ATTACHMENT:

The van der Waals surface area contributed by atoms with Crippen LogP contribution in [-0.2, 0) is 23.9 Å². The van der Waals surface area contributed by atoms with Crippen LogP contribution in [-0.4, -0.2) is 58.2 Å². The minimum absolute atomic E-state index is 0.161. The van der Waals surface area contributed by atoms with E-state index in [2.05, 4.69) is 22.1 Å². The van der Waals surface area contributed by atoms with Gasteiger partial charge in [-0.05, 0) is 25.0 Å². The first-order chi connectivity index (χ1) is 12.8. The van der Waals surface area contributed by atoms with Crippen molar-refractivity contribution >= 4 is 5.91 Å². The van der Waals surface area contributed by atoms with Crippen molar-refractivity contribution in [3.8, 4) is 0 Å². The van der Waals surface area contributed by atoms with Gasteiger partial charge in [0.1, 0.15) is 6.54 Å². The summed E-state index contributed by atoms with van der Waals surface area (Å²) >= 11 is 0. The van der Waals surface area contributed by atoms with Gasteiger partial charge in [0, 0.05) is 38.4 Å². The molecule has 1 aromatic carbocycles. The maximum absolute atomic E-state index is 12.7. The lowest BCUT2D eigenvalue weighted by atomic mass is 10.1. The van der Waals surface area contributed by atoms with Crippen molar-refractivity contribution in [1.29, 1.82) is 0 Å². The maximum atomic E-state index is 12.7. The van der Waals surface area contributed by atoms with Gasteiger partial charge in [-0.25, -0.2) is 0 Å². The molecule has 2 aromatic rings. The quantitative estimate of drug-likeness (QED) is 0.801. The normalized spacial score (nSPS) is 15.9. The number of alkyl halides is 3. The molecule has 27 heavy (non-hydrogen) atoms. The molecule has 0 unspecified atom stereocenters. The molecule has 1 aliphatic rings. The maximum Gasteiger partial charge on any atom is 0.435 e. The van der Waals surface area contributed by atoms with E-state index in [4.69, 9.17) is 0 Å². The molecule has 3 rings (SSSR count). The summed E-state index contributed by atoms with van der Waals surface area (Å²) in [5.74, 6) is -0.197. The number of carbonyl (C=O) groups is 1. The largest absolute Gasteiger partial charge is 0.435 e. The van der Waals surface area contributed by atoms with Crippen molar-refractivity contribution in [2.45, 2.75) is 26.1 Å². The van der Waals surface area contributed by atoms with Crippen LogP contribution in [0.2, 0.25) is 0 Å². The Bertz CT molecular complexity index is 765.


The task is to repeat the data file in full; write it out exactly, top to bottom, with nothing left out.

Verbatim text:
The van der Waals surface area contributed by atoms with Crippen LogP contribution in [-0.2, 0) is 23.9 Å². The van der Waals surface area contributed by atoms with Crippen LogP contribution in [-0.4, -0.2) is 58.2 Å². The minimum absolute atomic E-state index is 0.161. The van der Waals surface area contributed by atoms with E-state index in [2.05, 4.69) is 22.1 Å². The van der Waals surface area contributed by atoms with Gasteiger partial charge in [-0.05, 0) is 25.0 Å². The first-order chi connectivity index (χ1) is 12.8. The van der Waals surface area contributed by atoms with Crippen molar-refractivity contribution >= 4 is 5.91 Å². The van der Waals surface area contributed by atoms with Crippen molar-refractivity contribution in [3.8, 4) is 0 Å². The van der Waals surface area contributed by atoms with Gasteiger partial charge in [0.1, 0.15) is 6.54 Å². The summed E-state index contributed by atoms with van der Waals surface area (Å²) >= 11 is 0. The van der Waals surface area contributed by atoms with Gasteiger partial charge in [0, 0.05) is 38.4 Å². The molecule has 1 aromatic carbocycles. The maximum absolute atomic E-state index is 12.7. The lowest BCUT2D eigenvalue weighted by atomic mass is 10.1. The van der Waals surface area contributed by atoms with Crippen molar-refractivity contribution in [1.29, 1.82) is 0 Å². The maximum atomic E-state index is 12.7. The van der Waals surface area contributed by atoms with Gasteiger partial charge in [-0.25, -0.2) is 0 Å². The molecule has 2 aromatic rings. The quantitative estimate of drug-likeness (QED) is 0.801. The normalized spacial score (nSPS) is 15.9. The number of alkyl halides is 3. The molecule has 27 heavy (non-hydrogen) atoms. The molecule has 0 unspecified atom stereocenters. The molecule has 1 aliphatic rings. The maximum Gasteiger partial charge on any atom is 0.435 e. The van der Waals surface area contributed by atoms with E-state index in [4.69, 9.17) is 0 Å². The molecule has 3 rings (SSSR count). The summed E-state index contributed by atoms with van der Waals surface area (Å²) in [5.74, 6) is -0.197. The number of carbonyl (C=O) groups is 1. The largest absolute Gasteiger partial charge is 0.435 e. The van der Waals surface area contributed by atoms with Crippen molar-refractivity contribution in [2.45, 2.75) is 26.1 Å². The van der Waals surface area contributed by atoms with Crippen LogP contribution in [0.2, 0.25) is 0 Å². The Bertz CT molecular complexity index is 765.